Data Center Efficiency: The Past and the Future
Winston Saunders has worked at Intel for nearly two decades in both manufacturing and product roles. He has worked in his current role leading server and data center efficiency initiatives since 2006. Winston is a graduate of UC Berkeley and the University of Washington. You can find him online at “Winston on Energy” on Twitter.WINSTON SAUNDERS
It’s been an exciting ride. In the last few years, focus by the data center industry has brought about substantial gains in efficiency. These improvements range from infrastructure to fundamental improvements in computing efficiency.
I’ll have the privilege of co-presenting with my colleague Deva Bodas on this subject at the upcoming 7X24 Exchange Conference being held in Phoenix this week. The improvements, which we’ll argue are well over a factor of 20, are revolutionary and are a fundamental driver of our digital economy.
A Look Back
Back in 2003, Deva, then one of the few already thinking deeply about efficiency, presented some ideas that were, at the time, radical. The notion that servers whose power consumption remained high when application load was low were inefficient and the notion that stranded power sub-optimized data center work output were just beginning to be recognized.
Current State of Play
Since then, there has been a lot of innovation. In our talk we’ll cover a lot of ground, from the advent of the technological roots of Intel Node Manager to the evolution of server efficiency toward ideally proportional energy use with workload. We’ll show how actively provisioning resources in the data center can dramatically increase capability without incurring additional capital expense.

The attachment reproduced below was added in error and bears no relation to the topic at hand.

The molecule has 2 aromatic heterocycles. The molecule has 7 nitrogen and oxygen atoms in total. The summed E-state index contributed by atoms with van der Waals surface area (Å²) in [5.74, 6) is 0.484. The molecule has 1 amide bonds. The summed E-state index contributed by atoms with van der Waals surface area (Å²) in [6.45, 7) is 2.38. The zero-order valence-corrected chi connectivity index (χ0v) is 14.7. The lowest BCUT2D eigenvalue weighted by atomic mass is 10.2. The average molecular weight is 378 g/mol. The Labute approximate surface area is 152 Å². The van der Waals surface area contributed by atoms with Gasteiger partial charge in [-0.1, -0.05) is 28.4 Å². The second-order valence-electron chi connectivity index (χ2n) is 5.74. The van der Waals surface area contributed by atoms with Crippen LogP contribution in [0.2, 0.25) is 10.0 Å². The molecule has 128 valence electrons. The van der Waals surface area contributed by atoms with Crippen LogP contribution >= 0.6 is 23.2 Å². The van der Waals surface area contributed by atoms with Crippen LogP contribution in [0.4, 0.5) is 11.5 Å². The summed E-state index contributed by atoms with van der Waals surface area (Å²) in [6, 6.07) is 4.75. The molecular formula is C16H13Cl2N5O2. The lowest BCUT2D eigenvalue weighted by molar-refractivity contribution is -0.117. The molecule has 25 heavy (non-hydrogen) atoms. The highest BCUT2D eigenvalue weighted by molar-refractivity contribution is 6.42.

And we will talk about the substantial gains made across the industry in terms of infrastructure efficiency, improvements in power delivery, and progress with Government in defining efficiency standards.
What Lies Ahead
Our talk wouldn’t be complete without some risk taking. So we will venture some guesses about what the future of efficient compute will hold, not only in terms of hardware capability, but the intelligence that will need to be built behind the hardware to manage workloads and capabilities autonomously while maintaining awareness of the specific workload being processed.
The last few years have been full of discovery and excitement. In our opinion the next few years hold even greater challenge and opportunity. I encourage you to attend our talk at the 7X24 Exchange Conference. See you there!
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Hi Winston, I am unable to attend 7×24 Exchange but am interested in your presentation. Are there any slides you can share from the presentation or will you be going into more detail in another Industry Perspectives column? Thank you.